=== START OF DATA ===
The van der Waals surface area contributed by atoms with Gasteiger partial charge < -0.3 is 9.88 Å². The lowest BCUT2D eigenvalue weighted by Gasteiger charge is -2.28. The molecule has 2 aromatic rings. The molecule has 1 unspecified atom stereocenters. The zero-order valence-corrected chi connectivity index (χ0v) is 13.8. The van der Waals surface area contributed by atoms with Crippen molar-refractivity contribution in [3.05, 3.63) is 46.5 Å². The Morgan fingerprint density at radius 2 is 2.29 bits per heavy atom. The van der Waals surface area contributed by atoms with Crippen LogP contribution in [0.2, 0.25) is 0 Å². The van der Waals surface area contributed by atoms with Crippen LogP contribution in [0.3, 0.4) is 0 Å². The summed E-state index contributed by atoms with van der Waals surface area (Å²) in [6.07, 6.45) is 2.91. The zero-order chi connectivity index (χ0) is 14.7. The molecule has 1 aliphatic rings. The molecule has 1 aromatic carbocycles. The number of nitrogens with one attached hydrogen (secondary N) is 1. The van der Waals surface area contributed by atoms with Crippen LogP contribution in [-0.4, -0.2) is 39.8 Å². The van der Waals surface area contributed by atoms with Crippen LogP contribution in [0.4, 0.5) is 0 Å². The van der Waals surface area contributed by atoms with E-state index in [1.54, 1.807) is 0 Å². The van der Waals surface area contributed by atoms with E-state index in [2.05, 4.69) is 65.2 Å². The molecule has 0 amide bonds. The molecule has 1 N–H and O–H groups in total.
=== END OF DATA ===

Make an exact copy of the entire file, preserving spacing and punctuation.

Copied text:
The van der Waals surface area contributed by atoms with Gasteiger partial charge < -0.3 is 9.88 Å². The lowest BCUT2D eigenvalue weighted by Gasteiger charge is -2.28. The molecule has 2 aromatic rings. The molecule has 1 unspecified atom stereocenters. The zero-order valence-corrected chi connectivity index (χ0v) is 13.8. The van der Waals surface area contributed by atoms with Crippen molar-refractivity contribution in [3.05, 3.63) is 46.5 Å². The Morgan fingerprint density at radius 2 is 2.29 bits per heavy atom. The van der Waals surface area contributed by atoms with Crippen LogP contribution in [0.2, 0.25) is 0 Å². The van der Waals surface area contributed by atoms with Crippen LogP contribution in [0.3, 0.4) is 0 Å². The summed E-state index contributed by atoms with van der Waals surface area (Å²) in [6.07, 6.45) is 2.91. The zero-order chi connectivity index (χ0) is 14.7. The molecule has 1 aliphatic rings. The molecule has 1 aromatic carbocycles. The number of nitrogens with one attached hydrogen (secondary N) is 1. The van der Waals surface area contributed by atoms with Crippen LogP contribution in [-0.4, -0.2) is 39.8 Å². The van der Waals surface area contributed by atoms with Crippen LogP contribution in [0.4, 0.5) is 0 Å². The van der Waals surface area contributed by atoms with E-state index in [1.54, 1.807) is 0 Å². The van der Waals surface area contributed by atoms with E-state index in [2.05, 4.69) is 65.2 Å². The molecule has 0 amide bonds. The molecule has 1 N–H and O–H groups in total.